In Britain, it’s diplomatic Groundhog Day all over again.
Prime Minister Liz Truss has said she wants to move the British embassy from Tel Aviv to Jerusalem.
When former U.S. President Donald Trump similarly proposed moving the American embassy, liberals grabbed for the smelling salts. The outcome of such a move, they predicted, would be Armageddon. The entire Arab world would rise up in fury. The relocation of the embassy would utterly destroy the cause of peace.
None of this occurred. Instead, the precise opposite took place. The embassy was moved in May 2018. In Sept. 2020, the historic Abraham Accords were signed between Israel and the Gulf states, a development that did more to advance the cause of peace between Israel and the Arabs than anything else over the course of the previous century.
Yet Truss’s aspiration has provoked similar hysteria in Britain. While the main representative organization of British Jews, the Board of Deputies, has said it hopes the embassy move will happen, the foreign policy establishment, along with the usual Israel-bashing suspects and some left-wing British Jews, have all gone into meltdown.
It’s as if the whole experience of the U.S. embassy move—the ludicrously overheated response to Trump’s plan and the actual, rather wonderful aftermath—never happened.
Thus, Labour MP Naz Shah sent a letter to Truss warning that moving the British embassy might become a “catalyst of uncontrollable catastrophic events.” Similarly, the left-wing Jewish group Yachad claimed the move “could spark protests and violence” and the U.K. would be helping entrench such “violence.” What’s their evidence for such a prediction? There isn’t any.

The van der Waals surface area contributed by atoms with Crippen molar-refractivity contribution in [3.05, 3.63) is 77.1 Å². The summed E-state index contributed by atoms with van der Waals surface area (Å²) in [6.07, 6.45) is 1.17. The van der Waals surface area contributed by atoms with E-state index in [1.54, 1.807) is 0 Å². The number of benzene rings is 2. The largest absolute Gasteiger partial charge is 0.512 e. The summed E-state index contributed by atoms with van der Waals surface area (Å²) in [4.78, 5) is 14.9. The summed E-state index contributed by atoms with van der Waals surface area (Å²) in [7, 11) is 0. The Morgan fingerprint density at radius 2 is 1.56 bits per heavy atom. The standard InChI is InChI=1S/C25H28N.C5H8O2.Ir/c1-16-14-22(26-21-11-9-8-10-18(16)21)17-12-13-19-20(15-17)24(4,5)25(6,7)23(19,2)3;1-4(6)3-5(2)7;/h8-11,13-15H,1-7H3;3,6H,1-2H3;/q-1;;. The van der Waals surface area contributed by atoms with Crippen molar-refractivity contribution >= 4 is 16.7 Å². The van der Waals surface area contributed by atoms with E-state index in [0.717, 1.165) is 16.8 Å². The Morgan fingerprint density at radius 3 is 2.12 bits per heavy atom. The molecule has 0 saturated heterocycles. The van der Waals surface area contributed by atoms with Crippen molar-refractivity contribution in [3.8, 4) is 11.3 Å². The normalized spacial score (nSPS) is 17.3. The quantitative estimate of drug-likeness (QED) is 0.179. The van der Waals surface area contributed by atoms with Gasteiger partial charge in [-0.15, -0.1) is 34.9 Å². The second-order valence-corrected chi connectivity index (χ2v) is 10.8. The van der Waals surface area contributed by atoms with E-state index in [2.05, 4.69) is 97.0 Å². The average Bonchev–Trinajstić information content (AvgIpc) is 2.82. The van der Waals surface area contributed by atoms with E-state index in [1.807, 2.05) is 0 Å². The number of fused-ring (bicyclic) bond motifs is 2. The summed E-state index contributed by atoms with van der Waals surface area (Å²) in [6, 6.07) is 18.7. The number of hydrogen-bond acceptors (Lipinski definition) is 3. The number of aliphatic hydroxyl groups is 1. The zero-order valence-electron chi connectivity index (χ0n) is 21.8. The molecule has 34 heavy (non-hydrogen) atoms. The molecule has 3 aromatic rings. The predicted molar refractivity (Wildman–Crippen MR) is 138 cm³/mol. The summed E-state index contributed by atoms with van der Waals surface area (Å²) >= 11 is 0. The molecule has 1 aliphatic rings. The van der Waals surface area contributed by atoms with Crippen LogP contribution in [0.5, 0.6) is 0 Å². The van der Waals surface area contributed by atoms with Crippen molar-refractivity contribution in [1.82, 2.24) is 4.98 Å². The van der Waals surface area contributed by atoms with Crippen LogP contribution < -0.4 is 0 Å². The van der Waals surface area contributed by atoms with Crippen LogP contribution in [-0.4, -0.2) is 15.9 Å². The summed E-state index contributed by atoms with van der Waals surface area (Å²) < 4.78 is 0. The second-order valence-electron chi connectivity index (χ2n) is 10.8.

The British establishment has similarly been clutching its pearls and piously intoning its fears for peace. The Archbishop of Canterbury, Justin Welby, has expressed his “concern” about the move “before a negotiated settlement between Palestinians and Israelis has been reached.” Cardinal Vincent Nichols, the country’s most senior Catholic cleric, said that relocating the embassy would be “seriously damaging to any possibility of lasting peace in the region.” Given the unwavering rejectionism, violence and incitement by the Palestinian Arabs, the idea that a peaceful settlement would otherwise be a real option is simply delusional.
But the delusion goes deeper. Many of those crying foul over the plan seem to believe that moving the embassy to Jerusalem would scupper the “two-state solution” and cement Israel’s supposed land-grab of the eastern part of the city.
In The Guardian, H.A. Hellyer of the Royal United Services Institute and the Carnegie Endowment for International Peace wrote, “To move the embassy to Jerusalem would be to recognize Israel’s invasion and occupation of east Jerusalem as legitimate.”
This is nonsense. Like the U.S. embassy, the U.K. equivalent would be situated in the west of the city and utterly irrelevant to the status of eastern Jerusalem.
The real reason for the objection is the foreign policy establishment’s obsessional and misguided belief that Israel isn’t entitled to claim Jerusalem as its capital at all.
This is because, in the 1947 Partition Plan for Palestine embodied in United Nations Resolution 181, which proposed that the land be divided between a state for the Jews and a state for the Arabs, Jerusalem was designated as a corpus separatum under a special international regime to be administered by the U.N.
The U.K. never actually voted for the resolution, choosing instead to abstain. But the idea that this status for Jerusalem is currently authoritative is absurd, because the entire Partition Plan was rejected by the Arabs.
As the international law professor Eugene Kontorovich has written, the key doctrine under international law that determines the borders of a state is uti possidetis juris (“as you possess under law”). According to this principle, Israel’s borders at the moment of independence were the borders of Mandatory Palestine—which included all of Jerusalem as well as Judea and Samaria.